Guidelines for miking the bassoon with DPA Microphones.
Keywords: Bassoon , microphone set-up.
Achieved knowledge: You will achieve knowledge on how to mike this instrument.

Close- or spot-miking a bassoon is very similar to that of the soprano saxophone, clarinet and oboe: Aim the mic at the fingering holes, a third of the length up from the bell, at a distance of 15-20 cm. Use a d:dicate™ 4006A Omnidirectional Microphone or a d:dicate™ 4006C Omnidirectional Microphone, Compact when possible. If more separation is needed, or you want less of the room to blend in, you can also use a d:dicate™4011A Cardioid Microphone or a d:dicate™ 4015A Wide Cardioid Microphone. If you want to take up less space, consider the compact d:dicate™ 4011C Cardioid Microphone, Compact and d:dicate™ 4015C Wide Cardioid Microphone, Compact as a convenient and elegant option.

In an effort to seek separation, engineers might use very directional cardioids instead of omnis or wide cardioids, which provide a better overall sound. They should aim to capture a rich and natural bassoon sound, not necessarily without anything else. High directionality microphones are often too focused and less natural to blend in for these purposes.

If you are in a multitrack orchestral situation and the orchestra has two flutes, two oboes, two clarinets, and two bassoons, an off-axis omni or wide cardioid microphone technique will work very well. Place the microphone between the two instruments, at about head height, and point straight down at the floor, which should not be carpeted. This technique will eliminate "keyboarding" and the bizarre polar patterns of these instruments will find their way into the microphone. When panned correctly in the stereo image, time delayed into the main microphone array and mixed in to the rest of the orchestra, which will not demonstrate that "too close" sound that you should try to avoid with this type of recording.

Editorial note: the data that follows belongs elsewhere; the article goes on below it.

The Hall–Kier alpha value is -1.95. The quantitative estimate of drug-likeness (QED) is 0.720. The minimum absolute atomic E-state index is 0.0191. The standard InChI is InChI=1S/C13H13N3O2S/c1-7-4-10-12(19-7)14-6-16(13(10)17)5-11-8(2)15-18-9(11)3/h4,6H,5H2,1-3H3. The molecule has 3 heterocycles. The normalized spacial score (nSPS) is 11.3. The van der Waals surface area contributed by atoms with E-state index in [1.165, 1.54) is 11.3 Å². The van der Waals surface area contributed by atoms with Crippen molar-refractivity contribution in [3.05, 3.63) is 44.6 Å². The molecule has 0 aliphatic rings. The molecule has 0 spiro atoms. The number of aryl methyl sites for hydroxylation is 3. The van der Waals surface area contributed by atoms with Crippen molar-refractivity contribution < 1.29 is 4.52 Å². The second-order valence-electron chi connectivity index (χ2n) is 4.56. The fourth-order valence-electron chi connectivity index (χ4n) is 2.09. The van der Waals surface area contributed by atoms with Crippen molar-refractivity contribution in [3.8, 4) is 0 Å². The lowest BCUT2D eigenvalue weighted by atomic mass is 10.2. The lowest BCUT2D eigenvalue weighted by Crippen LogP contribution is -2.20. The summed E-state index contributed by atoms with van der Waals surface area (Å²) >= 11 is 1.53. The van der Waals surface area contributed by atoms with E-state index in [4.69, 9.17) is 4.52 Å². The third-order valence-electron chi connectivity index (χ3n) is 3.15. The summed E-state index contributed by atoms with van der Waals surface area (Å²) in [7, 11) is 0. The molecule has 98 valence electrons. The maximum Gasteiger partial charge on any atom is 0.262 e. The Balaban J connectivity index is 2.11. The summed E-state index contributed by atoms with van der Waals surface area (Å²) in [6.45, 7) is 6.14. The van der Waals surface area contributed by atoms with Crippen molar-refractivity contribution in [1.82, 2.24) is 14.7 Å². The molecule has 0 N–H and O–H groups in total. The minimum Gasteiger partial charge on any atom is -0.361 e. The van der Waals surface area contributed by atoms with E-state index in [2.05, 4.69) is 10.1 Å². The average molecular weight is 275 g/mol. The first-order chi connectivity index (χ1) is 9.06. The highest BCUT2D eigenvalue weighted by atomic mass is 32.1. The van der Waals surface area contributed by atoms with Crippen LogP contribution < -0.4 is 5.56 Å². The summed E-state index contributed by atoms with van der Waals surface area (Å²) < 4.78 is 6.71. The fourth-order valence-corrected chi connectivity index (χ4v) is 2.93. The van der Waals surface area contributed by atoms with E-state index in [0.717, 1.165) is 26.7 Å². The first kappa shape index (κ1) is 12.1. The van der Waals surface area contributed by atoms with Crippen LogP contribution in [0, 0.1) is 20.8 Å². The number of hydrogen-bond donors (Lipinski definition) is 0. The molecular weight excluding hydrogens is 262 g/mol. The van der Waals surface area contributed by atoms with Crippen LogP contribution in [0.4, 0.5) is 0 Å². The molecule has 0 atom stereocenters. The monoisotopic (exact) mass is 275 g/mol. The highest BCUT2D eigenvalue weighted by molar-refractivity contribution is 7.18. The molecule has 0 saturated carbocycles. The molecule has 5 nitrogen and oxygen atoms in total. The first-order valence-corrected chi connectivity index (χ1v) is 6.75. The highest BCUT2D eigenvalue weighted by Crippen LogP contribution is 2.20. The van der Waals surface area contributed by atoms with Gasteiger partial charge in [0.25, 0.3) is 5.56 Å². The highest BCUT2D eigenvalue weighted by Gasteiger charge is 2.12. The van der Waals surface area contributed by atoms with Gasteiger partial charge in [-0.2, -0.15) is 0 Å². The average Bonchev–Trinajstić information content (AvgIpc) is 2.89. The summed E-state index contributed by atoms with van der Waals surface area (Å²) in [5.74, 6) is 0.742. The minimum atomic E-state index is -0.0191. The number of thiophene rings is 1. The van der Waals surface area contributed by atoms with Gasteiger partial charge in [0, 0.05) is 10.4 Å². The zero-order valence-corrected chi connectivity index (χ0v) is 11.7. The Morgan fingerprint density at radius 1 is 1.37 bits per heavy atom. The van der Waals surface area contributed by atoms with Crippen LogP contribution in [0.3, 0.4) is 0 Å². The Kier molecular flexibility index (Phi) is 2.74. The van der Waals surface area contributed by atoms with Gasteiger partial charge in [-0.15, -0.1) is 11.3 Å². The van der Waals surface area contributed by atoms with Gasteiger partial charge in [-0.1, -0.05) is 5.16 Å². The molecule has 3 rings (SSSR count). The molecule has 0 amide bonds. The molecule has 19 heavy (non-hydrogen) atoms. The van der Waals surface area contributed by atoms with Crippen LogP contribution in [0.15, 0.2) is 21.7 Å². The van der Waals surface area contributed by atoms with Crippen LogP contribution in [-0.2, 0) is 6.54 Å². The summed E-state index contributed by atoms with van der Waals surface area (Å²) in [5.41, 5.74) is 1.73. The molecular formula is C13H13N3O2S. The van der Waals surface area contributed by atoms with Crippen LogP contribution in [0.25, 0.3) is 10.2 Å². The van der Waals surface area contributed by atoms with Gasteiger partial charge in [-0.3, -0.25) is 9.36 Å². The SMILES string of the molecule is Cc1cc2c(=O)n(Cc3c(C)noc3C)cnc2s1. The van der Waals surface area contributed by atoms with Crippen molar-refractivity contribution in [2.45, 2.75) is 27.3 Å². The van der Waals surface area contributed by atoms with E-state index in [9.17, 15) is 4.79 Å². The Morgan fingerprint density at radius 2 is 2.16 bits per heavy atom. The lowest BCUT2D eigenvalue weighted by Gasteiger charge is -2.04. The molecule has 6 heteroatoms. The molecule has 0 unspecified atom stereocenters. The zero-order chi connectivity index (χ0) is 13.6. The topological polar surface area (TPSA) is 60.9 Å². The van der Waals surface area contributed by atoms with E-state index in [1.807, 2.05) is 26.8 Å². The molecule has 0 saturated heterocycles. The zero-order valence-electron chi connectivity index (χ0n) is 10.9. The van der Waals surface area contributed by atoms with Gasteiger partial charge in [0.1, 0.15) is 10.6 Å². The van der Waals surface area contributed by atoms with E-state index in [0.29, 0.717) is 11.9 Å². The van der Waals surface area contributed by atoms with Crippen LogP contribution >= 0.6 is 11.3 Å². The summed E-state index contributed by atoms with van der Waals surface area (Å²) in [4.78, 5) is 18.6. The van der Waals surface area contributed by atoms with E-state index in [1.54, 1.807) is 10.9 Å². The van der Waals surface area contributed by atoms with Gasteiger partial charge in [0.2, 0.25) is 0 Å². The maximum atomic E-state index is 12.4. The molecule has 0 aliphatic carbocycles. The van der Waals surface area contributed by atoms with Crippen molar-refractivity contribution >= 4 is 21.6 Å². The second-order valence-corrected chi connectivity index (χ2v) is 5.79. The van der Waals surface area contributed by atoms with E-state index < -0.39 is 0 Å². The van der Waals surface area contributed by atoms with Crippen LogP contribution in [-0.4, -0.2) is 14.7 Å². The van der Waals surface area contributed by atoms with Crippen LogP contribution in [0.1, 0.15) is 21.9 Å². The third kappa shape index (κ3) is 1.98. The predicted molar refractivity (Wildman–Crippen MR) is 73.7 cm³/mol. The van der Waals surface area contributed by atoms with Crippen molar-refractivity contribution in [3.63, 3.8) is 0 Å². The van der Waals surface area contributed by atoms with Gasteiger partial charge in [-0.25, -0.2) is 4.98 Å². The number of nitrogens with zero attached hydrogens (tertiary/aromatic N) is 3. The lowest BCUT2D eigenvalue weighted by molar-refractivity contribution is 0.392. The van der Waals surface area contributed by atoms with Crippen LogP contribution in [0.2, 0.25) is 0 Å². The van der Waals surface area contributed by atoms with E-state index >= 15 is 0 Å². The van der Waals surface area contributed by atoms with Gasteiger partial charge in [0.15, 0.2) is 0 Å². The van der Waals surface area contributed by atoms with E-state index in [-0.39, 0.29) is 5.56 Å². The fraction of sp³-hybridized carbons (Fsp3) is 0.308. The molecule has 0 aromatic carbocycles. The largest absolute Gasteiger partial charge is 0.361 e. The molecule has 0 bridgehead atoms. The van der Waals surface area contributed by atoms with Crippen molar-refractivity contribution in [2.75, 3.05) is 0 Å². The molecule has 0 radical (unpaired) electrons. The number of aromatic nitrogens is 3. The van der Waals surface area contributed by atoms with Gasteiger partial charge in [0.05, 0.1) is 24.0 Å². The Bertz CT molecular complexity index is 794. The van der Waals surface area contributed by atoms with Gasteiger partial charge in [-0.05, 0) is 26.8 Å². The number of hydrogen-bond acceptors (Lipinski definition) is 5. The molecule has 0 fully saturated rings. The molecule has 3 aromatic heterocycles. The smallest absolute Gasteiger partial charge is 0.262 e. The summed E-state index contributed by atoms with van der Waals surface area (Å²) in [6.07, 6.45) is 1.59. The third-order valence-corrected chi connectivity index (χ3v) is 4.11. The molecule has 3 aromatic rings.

Alternatively, place the microphone in front of the players, in between the two, again at head height and angled a bit downward. This offers a richer sound, with more bassoon core sound.

Woodwinds are never in the front of an orchestra. With this spot mic technique, you must place the woodwind section into the mix with pan pots, faders and possibly reverb, to the position and depth that they physically occupy.

If the bassoon is to be used in situations with lots of background noise or bleeding PA speakers, the only choice is using very a close microphone such as the d:vote™ 4099U Instrument Microphone. With its simple but brilliant hook-and-loop fastener strap, the d:vote™ 4099U can easily be fixed around the bassoon at the top, close to the bell, but not necessarily pointed into the bell! Point it downward, toward the keys instead. This way the mic—being close to the bell but pointing at the tone holes—will pick up a blend of the two.